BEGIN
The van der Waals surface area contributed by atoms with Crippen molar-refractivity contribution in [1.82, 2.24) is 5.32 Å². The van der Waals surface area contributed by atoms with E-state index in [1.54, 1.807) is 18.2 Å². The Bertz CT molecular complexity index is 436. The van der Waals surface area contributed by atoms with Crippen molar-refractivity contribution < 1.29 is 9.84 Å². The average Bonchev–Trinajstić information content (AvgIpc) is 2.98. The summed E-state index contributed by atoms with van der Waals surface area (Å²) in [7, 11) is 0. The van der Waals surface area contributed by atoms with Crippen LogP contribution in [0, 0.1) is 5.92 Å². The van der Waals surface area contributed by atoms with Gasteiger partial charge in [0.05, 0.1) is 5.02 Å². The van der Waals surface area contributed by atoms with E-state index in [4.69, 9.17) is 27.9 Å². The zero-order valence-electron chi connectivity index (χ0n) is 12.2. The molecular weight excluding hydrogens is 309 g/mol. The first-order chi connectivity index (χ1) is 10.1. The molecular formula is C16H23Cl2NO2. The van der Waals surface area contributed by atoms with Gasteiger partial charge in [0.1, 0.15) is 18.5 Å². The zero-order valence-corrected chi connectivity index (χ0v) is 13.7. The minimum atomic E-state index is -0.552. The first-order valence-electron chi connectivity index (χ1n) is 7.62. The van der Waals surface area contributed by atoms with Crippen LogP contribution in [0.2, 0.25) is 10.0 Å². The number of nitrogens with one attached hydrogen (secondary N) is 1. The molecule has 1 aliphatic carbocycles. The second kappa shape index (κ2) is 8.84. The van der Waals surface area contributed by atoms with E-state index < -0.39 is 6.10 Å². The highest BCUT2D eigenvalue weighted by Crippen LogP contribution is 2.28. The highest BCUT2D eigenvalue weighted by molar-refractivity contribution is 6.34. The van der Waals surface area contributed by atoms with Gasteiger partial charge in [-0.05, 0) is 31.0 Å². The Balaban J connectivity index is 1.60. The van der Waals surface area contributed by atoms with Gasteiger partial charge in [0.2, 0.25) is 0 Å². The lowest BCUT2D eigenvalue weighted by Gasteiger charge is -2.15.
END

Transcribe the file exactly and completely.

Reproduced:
The van der Waals surface area contributed by atoms with Crippen molar-refractivity contribution in [1.82, 2.24) is 5.32 Å². The van der Waals surface area contributed by atoms with E-state index in [1.54, 1.807) is 18.2 Å². The Bertz CT molecular complexity index is 436. The van der Waals surface area contributed by atoms with Crippen molar-refractivity contribution < 1.29 is 9.84 Å². The average Bonchev–Trinajstić information content (AvgIpc) is 2.98. The summed E-state index contributed by atoms with van der Waals surface area (Å²) in [7, 11) is 0. The van der Waals surface area contributed by atoms with Crippen LogP contribution in [0, 0.1) is 5.92 Å². The van der Waals surface area contributed by atoms with Gasteiger partial charge in [0.05, 0.1) is 5.02 Å². The van der Waals surface area contributed by atoms with E-state index in [4.69, 9.17) is 27.9 Å². The zero-order valence-electron chi connectivity index (χ0n) is 12.2. The molecular weight excluding hydrogens is 309 g/mol. The first-order chi connectivity index (χ1) is 10.1. The molecular formula is C16H23Cl2NO2. The van der Waals surface area contributed by atoms with Gasteiger partial charge in [0.1, 0.15) is 18.5 Å². The zero-order valence-corrected chi connectivity index (χ0v) is 13.7. The minimum atomic E-state index is -0.552. The first-order valence-electron chi connectivity index (χ1n) is 7.62. The van der Waals surface area contributed by atoms with Crippen LogP contribution in [0.2, 0.25) is 10.0 Å². The number of nitrogens with one attached hydrogen (secondary N) is 1. The molecule has 1 aliphatic carbocycles. The second kappa shape index (κ2) is 8.84. The van der Waals surface area contributed by atoms with E-state index < -0.39 is 6.10 Å². The highest BCUT2D eigenvalue weighted by Crippen LogP contribution is 2.28. The highest BCUT2D eigenvalue weighted by molar-refractivity contribution is 6.34. The van der Waals surface area contributed by atoms with Gasteiger partial charge in [-0.05, 0) is 31.0 Å². The Balaban J connectivity index is 1.60. The van der Waals surface area contributed by atoms with Gasteiger partial charge in [0.2, 0.25) is 0 Å². The lowest BCUT2D eigenvalue weighted by Gasteiger charge is -2.15.